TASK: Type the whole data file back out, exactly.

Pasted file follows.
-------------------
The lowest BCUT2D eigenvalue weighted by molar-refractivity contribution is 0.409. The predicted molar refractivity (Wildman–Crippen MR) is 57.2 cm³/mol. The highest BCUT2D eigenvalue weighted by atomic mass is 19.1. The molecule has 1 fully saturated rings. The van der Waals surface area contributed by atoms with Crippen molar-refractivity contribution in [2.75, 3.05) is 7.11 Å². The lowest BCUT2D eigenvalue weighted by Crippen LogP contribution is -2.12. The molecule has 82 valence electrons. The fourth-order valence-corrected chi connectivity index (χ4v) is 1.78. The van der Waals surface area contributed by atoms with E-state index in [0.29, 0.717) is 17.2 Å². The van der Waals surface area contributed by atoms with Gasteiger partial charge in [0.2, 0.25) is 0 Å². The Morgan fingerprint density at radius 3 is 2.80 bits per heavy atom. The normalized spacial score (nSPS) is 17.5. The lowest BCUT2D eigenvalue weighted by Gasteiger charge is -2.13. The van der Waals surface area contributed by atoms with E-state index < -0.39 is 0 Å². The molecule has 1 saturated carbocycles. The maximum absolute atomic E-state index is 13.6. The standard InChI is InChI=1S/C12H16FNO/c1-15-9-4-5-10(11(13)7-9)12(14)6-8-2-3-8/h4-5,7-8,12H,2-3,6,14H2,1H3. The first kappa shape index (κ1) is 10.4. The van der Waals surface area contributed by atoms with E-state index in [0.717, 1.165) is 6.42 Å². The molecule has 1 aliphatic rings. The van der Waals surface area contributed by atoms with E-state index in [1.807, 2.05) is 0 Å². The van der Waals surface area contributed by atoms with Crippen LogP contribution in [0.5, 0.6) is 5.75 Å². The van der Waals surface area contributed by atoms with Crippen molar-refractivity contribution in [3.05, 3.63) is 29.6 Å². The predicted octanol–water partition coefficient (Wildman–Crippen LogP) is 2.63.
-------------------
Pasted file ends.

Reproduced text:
The lowest BCUT2D eigenvalue weighted by molar-refractivity contribution is 0.409. The predicted molar refractivity (Wildman–Crippen MR) is 57.2 cm³/mol. The highest BCUT2D eigenvalue weighted by atomic mass is 19.1. The molecule has 1 fully saturated rings. The van der Waals surface area contributed by atoms with Crippen molar-refractivity contribution in [2.75, 3.05) is 7.11 Å². The lowest BCUT2D eigenvalue weighted by Crippen LogP contribution is -2.12. The molecule has 82 valence electrons. The fourth-order valence-corrected chi connectivity index (χ4v) is 1.78. The van der Waals surface area contributed by atoms with E-state index in [0.29, 0.717) is 17.2 Å². The van der Waals surface area contributed by atoms with Gasteiger partial charge in [0.2, 0.25) is 0 Å². The Morgan fingerprint density at radius 3 is 2.80 bits per heavy atom. The normalized spacial score (nSPS) is 17.5. The lowest BCUT2D eigenvalue weighted by Gasteiger charge is -2.13. The van der Waals surface area contributed by atoms with E-state index < -0.39 is 0 Å². The molecule has 1 saturated carbocycles. The maximum absolute atomic E-state index is 13.6. The standard InChI is InChI=1S/C12H16FNO/c1-15-9-4-5-10(11(13)7-9)12(14)6-8-2-3-8/h4-5,7-8,12H,2-3,6,14H2,1H3. The first kappa shape index (κ1) is 10.4. The van der Waals surface area contributed by atoms with E-state index in [0.717, 1.165) is 6.42 Å². The molecule has 1 aliphatic rings. The van der Waals surface area contributed by atoms with E-state index in [1.807, 2.05) is 0 Å². The van der Waals surface area contributed by atoms with Crippen LogP contribution in [0.5, 0.6) is 5.75 Å². The van der Waals surface area contributed by atoms with Crippen molar-refractivity contribution in [3.05, 3.63) is 29.6 Å². The predicted octanol–water partition coefficient (Wildman–Crippen LogP) is 2.63.